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Deuba, Delhi and Doklam

Thursday, August 24th, 2017
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In diplomacy, some things are better left unspoken, and that is exactly what India’s PM Narendra Modi did at a joint press meet with visiting Nepal PM Sher Bahadur Deuba in New Delhi on Thursday.

Last year, when Pushpa Kamal Dahal visited, Modi advised him to ‘take all sections of the society on board for effective implementation of the Constitution.’ Earlier that year, during KP Oli’s visit, the two countries failed to issue a joint statement owing to differences over Nepal’s new Constitution, which India had rejected.

But this time, Nepal’s prime minister was warmly congratulated for successfully holding two phases of local elections, and in his teleprompted statement, Modi did not utter a word about the Constitution under which those polls were held.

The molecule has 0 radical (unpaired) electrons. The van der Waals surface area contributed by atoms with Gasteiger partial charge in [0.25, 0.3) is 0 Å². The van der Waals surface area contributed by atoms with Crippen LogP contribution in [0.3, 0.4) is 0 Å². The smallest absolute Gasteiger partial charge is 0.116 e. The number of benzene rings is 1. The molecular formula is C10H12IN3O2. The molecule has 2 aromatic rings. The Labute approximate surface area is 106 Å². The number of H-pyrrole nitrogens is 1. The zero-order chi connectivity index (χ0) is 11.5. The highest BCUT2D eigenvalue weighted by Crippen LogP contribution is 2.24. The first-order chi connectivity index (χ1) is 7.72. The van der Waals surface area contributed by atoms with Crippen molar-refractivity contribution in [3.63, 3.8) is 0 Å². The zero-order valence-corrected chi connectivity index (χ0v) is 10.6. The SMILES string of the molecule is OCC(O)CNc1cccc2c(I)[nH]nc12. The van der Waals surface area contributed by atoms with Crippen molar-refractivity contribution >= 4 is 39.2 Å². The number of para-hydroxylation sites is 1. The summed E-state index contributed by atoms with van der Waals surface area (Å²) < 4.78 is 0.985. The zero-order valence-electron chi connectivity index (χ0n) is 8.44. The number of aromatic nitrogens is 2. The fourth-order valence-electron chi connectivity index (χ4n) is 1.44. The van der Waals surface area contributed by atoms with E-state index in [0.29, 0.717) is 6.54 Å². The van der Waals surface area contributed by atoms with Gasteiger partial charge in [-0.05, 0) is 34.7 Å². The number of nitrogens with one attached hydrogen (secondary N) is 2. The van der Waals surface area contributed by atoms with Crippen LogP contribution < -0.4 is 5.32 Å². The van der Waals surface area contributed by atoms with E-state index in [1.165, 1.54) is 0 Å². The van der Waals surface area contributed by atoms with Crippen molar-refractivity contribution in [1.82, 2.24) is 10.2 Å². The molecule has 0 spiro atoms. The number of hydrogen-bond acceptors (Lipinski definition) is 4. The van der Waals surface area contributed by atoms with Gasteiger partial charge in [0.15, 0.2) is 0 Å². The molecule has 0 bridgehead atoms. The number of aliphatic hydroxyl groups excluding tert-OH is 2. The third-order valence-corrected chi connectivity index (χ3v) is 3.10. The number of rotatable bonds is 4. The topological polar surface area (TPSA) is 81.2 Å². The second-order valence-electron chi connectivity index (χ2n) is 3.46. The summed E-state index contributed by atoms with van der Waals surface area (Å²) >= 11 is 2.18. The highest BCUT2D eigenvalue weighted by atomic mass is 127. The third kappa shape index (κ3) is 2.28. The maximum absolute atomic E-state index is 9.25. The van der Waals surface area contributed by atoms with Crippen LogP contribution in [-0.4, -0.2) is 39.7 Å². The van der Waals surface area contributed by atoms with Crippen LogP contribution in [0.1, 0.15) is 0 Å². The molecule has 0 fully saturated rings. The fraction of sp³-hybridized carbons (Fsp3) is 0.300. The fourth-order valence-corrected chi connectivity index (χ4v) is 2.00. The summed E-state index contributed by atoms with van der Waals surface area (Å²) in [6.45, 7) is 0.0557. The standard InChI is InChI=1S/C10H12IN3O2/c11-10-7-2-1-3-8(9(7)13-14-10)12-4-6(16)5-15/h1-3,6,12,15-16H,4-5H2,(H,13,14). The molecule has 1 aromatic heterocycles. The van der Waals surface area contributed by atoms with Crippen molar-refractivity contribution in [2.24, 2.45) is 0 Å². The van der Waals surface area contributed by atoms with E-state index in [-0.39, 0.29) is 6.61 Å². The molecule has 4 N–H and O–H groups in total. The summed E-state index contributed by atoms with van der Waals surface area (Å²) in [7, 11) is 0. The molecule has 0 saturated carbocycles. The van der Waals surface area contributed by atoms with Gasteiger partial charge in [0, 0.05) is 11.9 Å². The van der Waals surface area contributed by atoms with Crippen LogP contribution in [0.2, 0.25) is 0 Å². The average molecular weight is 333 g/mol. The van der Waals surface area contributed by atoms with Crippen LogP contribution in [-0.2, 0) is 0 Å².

Parliament voted down an amendment bill registered by the ruling NC-Maoist coalition the day before Deuba left for New Delhi, but in Delhi he promised to continue trying to get Madhesi parties to own the Constitution.
Some analysts here say India realised it may have pushed Nepal too far with the blockade, right into the arms of China, and is therefore trying a different tack.

“India’s strategic priorities have clearly changed after Doklam, it can no longer keep pushing for an amendment,” says Federal Socialist Forum Nepal (FSFN) MP Abhishek Pratap Shah, who is on Deuba’s entourage in New Delhi. “India now needs Nepal’s support and goodwill more than ever,” he adds.

This could be why Modi invited Deuba for an unscheduled tête-à-tête Wednesday evening, even greeting Deuba at the doorstep of his residence, ahead of Thursday’s official meetings.

When Deuba gulped while reading out his speech at the press conference, India’s External Affairs Minister Sushma Swaraj rose from her chair to offer him a glass of water.

Modi and Swaraj went out of their way to be gracious to Deuba with  friendly gestures. Could this new bonhomie be due to the India-China row over the disputed territory of Doklam in Bhutan?

B C Upreti, an Indian member of the Nepal-India Eminent Persons Group, downplayed Doklam, but admitted there had been a shift in India’s policy towards Nepal.

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